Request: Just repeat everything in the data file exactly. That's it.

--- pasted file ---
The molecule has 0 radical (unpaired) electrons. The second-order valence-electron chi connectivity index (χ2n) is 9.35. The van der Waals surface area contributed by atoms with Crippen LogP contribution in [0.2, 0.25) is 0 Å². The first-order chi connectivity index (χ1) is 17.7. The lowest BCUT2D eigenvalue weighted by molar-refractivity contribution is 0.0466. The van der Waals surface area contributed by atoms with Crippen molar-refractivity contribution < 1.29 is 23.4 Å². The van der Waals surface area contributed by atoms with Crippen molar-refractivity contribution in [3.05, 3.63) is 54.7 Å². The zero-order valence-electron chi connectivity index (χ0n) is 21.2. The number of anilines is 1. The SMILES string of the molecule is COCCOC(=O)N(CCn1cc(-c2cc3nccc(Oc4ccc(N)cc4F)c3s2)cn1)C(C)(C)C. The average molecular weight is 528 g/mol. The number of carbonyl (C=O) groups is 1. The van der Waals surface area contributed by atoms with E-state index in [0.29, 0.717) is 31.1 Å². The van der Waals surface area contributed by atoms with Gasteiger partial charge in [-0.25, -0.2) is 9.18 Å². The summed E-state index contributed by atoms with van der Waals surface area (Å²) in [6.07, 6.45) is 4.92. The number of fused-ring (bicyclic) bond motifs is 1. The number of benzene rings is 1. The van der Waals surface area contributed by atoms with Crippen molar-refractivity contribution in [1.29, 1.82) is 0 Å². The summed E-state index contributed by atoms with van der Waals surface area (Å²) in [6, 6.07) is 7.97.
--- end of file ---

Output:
The molecule has 0 radical (unpaired) electrons. The second-order valence-electron chi connectivity index (χ2n) is 9.35. The van der Waals surface area contributed by atoms with Crippen LogP contribution in [0.2, 0.25) is 0 Å². The first-order chi connectivity index (χ1) is 17.7. The lowest BCUT2D eigenvalue weighted by molar-refractivity contribution is 0.0466. The van der Waals surface area contributed by atoms with Crippen molar-refractivity contribution < 1.29 is 23.4 Å². The van der Waals surface area contributed by atoms with Crippen molar-refractivity contribution in [3.05, 3.63) is 54.7 Å². The zero-order valence-electron chi connectivity index (χ0n) is 21.2. The number of anilines is 1. The SMILES string of the molecule is COCCOC(=O)N(CCn1cc(-c2cc3nccc(Oc4ccc(N)cc4F)c3s2)cn1)C(C)(C)C. The average molecular weight is 528 g/mol. The number of carbonyl (C=O) groups is 1. The van der Waals surface area contributed by atoms with E-state index in [0.29, 0.717) is 31.1 Å². The van der Waals surface area contributed by atoms with Gasteiger partial charge in [-0.25, -0.2) is 9.18 Å². The summed E-state index contributed by atoms with van der Waals surface area (Å²) in [6.07, 6.45) is 4.92. The number of fused-ring (bicyclic) bond motifs is 1. The number of benzene rings is 1. The van der Waals surface area contributed by atoms with Crippen molar-refractivity contribution in [1.29, 1.82) is 0 Å². The summed E-state index contributed by atoms with van der Waals surface area (Å²) in [6, 6.07) is 7.97.